Defts. contended that their actions were reasonable under the circumstances. Evidence showed that there had been a purse snatching in the neighborhood 6 days earlier (involving a small amount of money). The report of that incident included a description of the perpetrators as being one black man and one white man. Defts. further contended that they advised Pltfs. that they were police officers, and that Pltfs.’ actions in trying to escape the scene, and then refusing to get out of the car, gave them probable cause to make the arrest. They further contended that it appeared that Pltfs. may have had weapons. Pltfs. contended that Defts.’ actions were without justification whatsoever. They contended that Defts. did not identify themselves as police officers, and that it was in violation of police regulations to make a stop with an unmarked car occupied by plainclothes officers. A supervising police officer testified at Pltfs.’ Grand Jury hearing that it was “ridiculous” for the officers to make a stop under the circumstances. Pltfs. also argued that there was evidence of an immediate attempt at a cover-up. A P.B.A. representative showed up at the scene along with a P.B.A. lawyer who told the police officers that they should plead the Fifth Amendment when interrogated. Pltfs. also noted that the officers did not prepare a firearms report until months after the incident. The supervising sergeant who appeared at the scene testified that he picked up spent cartridges at the scene, bit could not recall what he did with them (note that the officers testified that only three shots were fired). One of the Deft. officers testified that he was told by the supervisor that he should charge Pltfs. with attempted murder.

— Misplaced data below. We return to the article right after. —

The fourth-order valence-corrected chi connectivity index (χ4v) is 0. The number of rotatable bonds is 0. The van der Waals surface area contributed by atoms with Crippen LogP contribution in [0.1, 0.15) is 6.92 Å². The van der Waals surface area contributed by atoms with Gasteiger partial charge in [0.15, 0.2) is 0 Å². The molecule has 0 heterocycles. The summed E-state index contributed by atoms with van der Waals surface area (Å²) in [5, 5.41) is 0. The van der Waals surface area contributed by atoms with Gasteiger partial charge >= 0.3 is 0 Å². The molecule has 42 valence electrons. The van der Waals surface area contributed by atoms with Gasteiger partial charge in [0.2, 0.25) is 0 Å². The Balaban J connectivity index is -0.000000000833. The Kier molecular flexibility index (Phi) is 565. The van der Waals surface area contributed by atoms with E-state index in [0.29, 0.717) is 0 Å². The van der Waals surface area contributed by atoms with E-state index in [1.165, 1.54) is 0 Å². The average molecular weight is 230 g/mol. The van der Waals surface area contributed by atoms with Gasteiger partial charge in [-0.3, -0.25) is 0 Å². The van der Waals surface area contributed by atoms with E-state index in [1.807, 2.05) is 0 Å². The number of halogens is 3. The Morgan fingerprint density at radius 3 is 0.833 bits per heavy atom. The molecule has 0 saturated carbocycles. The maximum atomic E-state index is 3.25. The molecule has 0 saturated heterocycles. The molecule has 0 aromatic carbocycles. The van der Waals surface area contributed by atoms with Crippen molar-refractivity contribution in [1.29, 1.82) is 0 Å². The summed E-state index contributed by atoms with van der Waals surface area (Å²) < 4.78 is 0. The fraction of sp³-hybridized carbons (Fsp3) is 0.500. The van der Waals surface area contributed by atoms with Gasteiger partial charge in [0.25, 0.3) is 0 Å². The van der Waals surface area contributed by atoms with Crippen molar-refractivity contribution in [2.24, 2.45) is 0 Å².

Papa: dislocated shoulder; three fractured ribs; torn meniscus; concussion with organic brain dysfunction. Rampersant: cuts, bruises, and contusions. Emergency room treatment only. Rampersant also testified that he had three psychiatric visits as a result of psychological trauma.
In reducing the awards for shame, humiliation, and loss of future reputation to six cents, Judge Held noted that he was reaffirming the jury’s determination that a wrong had been committed, but no damages resulted because the trial resulted in a “complete vindication.” NYLJ, 4/26/90, p. 27. In addressing the issue of punitive damages, Judge Held found that Defts. had “compounded outrage upon outrage.” Id. He noted that the testimony reads like a “horror story that one cannot imagine as having taken place in the United States. Nonetheless, the [punitive damage awards] are both excessive and paradoxically not sufficient compensation for what plaintiffs had to go through.” Id. at p. 28.
Pltf. Experts: Dr. Eugene Goldberg, psychiatrist, Manhattan; Dr. Todd Feinberg, neurologist, Manhattan; Dr. Jonathan Kern, orth. surg., Manhattan. Deft. Expert: Dr. Paul Nassar, psychiatrist, Manhattan.